If you act, there’ll always be an opportunity: The past & present of producer Mark Reeder, an importer and exporter of music culture (Part 2/2)

While there are many music producers in the world, Mark Reeder may be the only one who has been so consistently enamored with Berlin. A skilled producer and remixer, he’s also the man who brought Nick Cave to Berlin, introduced Berlin to Denki Groove, and sat behind the scenes of New Order’s Blue Monday. These days, he’s focusing his energy on supporting Stolen, a band from China. In the latter half of this interview, we find out whether Mark has been able to continue his efforts towards blending the music culture of the world. We take a deeper look into the source of his passion and why he continues to love the city of Berlin.

“If the music is good, that becomes your credentials.”: Mark’s thoughts on introducing Takkyu to the Berlin music scene

――A lot of Japanese techno fans know that Mijk van Dijk remixed Denki Groove’s Niji, and that you were the one to release it in Germany. Could you tell us a bit more about how that happened?

Mark Reeder: I knew Mijk was interested in Japan, so I sent him to Japan on the label’s budget. Then, I was listening to CDs of Japanese music that he brought back to Berlin, and one of them was Denki Groove. Honestly, it was fantastic. Because Denki was signed to Sony, I didn’t think they’d allow me to license it in Germany. But I thought, Maybe if we make remixes, they’ll let us release those. So I asked Sony, and they said, “We’ll have to ask German Sony first and see if they want to release it.” I knew German Sony wasn’t even going to consider releasing this record themselves. And that’s exactly what happened. They weren’t interested at all, so it was fine. Thanks to that, Mijk van Dijk was able to make a remix of Niji. We were able to present a different culture and style to our audience, through the more familiar filter of Mijk van Dijk. Later, German Sony asked, “Is there something we can do to help?” but I just ignored them.

――And that was around the time that Takkyu Ishino performed at Love Parade, right?

Mark: Yeah. I did the first party with Takkyu at E-Werk in 1996. And I think a few years later, he was invited to play at Love Parade. Actually, Takkyu played in Germany for the first time at my party. I had just released his remix record, so for us, the next step was to put him on stage and let people hear what he could do. And everyone was really wowed by his exotic performance. Not many Japanese DJs had played in Berlin before that. But I invited him because I knew how he played, even though no one else did. I knew if he played at my parties, and then he wouldn’t have to convince people of who he was. If the music is good, that becomes your credentials.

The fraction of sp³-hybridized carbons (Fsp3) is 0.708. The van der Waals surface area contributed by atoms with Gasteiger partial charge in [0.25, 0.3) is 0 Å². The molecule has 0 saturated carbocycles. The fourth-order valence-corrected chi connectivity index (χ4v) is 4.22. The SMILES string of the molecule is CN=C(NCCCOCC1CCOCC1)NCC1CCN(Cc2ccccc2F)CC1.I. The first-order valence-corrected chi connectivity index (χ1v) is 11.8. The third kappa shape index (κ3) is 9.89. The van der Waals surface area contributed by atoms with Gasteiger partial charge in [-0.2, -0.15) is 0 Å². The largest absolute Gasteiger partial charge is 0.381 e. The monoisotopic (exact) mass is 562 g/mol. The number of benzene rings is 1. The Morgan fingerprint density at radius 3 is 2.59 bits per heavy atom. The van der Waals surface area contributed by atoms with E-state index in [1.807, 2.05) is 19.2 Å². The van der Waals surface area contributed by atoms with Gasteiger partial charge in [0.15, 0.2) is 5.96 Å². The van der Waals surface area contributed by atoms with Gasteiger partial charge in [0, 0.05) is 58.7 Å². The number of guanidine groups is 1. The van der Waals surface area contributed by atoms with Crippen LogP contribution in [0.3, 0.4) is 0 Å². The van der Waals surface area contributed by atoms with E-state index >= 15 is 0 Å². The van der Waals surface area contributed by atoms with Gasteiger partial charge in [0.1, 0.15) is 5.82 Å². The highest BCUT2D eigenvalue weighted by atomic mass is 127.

――Hearing your stories, I feel like there’s a common thread throughout your whole career.

Mark: That’s true. All these things are connected. I worked in a record shop when I was younger, and being introduced to different music styles and approaches changed my life. That’s why I thought it was really important to give Takkyu and Denki Groove the opportunity to be able to present themselves here. If they hadn’t had that opportunity, people here would never have had the chance to know Ken Ishii and people from Japan’s music scene. They’d be focused only on German techno and Detroit techno. I think if they weren’t given a chance, these people making interesting music wouldn’t have had many good opportunities.

I started my record label, MFS, in Berlin purely to give these kids in East Germany the opportunity to be able to present themselves. And having this opportunity to do a label only happened because I was in East Germany before the wall came down, and I met all these people from the state-owned record label of East Germany, who released these records by official East German artists. After the reunification, they suddenly had the opportunity to do something completely free, not chained to the state anymore. When I think back to these decades, it gives me motivation.

――Why did you have such a passion for developing Berlin’s music culture?

Mark: I didn’t want the youth living in East Germany at that time, the people who weren’t given opportunities for various reasons, to think that they were second-class citizens without culture. There were differences between East and West Berlin, but for me, Berlin had always been one place. And I know how it feels to be in that situation, because the environment I grew up in was similar. I came from a very poor family. I grew up in a state-owned council house on the end of the city, far away, where education was not a consideration. The minute you didn’t have to go to school, you got a job. So there wasn’t such a big difference between my life as a teen and the lives of the people in East Germany. I felt that I could understand their lives, their lifestyle, their struggles.

And that extended to Czechoslovakia and other [Eastern Bloc] countries. In China, where the band I support, Stolen, lives, they’re also really creative and they don’t even know it. If you give them the opportunity and the encouragement, they grow and get better. As a producer, I feel really quite privileged to have this opportunity.

The upcoming 2022 Love Parade and Mark’s unchanging expectations for Berlin

―― Do you think you’ve been influenced by the fact that you’re still living in Berlin?